kept up a steady fire on the enemy until they finally crossed the river and escaped.
Along .one side of the road leading down to the river was a creek, sometimes without water, but now bank full.
This creek protected the Federals
' right flank.
In their front was a large open field.
On their left was a heavy wood.
Through this open field, with the enemy protected by the timber on the other side, Churchill
's division was ordered to charge.
They went in with a rush, but the mud was deep, and as soon as they got in the field the enemy opened a terrific fire of musketry from the timber line on their front and right flank After a short and desperate struggle they were driven back.
' division was sent in, and it too, after a bloody struggle, was repulsed.
After a pause Walker
's strong Texas
division was ordered in, and after a tremendous struggle was beaten back.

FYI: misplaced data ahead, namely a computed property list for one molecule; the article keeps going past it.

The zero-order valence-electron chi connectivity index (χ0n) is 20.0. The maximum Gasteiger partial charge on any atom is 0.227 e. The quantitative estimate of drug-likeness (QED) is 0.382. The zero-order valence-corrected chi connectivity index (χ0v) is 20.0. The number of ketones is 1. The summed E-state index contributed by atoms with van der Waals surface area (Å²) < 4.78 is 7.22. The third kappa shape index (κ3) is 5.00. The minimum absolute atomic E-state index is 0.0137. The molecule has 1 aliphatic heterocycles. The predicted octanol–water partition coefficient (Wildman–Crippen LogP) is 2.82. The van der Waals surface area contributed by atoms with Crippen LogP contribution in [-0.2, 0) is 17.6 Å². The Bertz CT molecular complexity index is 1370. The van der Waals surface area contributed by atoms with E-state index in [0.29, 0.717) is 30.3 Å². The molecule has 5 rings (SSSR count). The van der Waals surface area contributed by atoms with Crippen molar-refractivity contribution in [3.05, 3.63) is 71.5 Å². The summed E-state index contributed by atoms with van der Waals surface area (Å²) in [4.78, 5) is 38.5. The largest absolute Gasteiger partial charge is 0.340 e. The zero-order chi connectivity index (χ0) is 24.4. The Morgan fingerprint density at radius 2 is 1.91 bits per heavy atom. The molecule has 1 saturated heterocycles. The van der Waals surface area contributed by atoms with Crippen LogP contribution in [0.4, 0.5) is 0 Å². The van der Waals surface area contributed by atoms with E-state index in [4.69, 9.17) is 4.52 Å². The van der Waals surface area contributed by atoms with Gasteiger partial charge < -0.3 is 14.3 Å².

The fight was made by the divisions separately.
They were not at any time within supporting distance of each other, and did not support each other.
By deflecting a little to the right the woods could have been cleared of the enemy and a charging line have had only the enemy in front to contend with.
A section of Ruffner
's battery was ordered to take position in this field, but before it had fired two rounds the men and horses were shot down and the guns captured.
It was a useless sacrifice.
When the Missouri division made its charge and was shaken by the terrible cross-fire of the enemy, General Marmaduke
and his aide-de-camp, Capt. William M. Price
, rode among the men, and, each taking a battleflag in his hand, led them forward, but only eventually to be forced to retire.
was in command on the field, General Smith
being a mile and a half back on the bluff.
When the infantry had been beaten in detail, and the fighting had ceased, with the exception of the firing of the skirmishers, General Marmaduke
galloped back and explained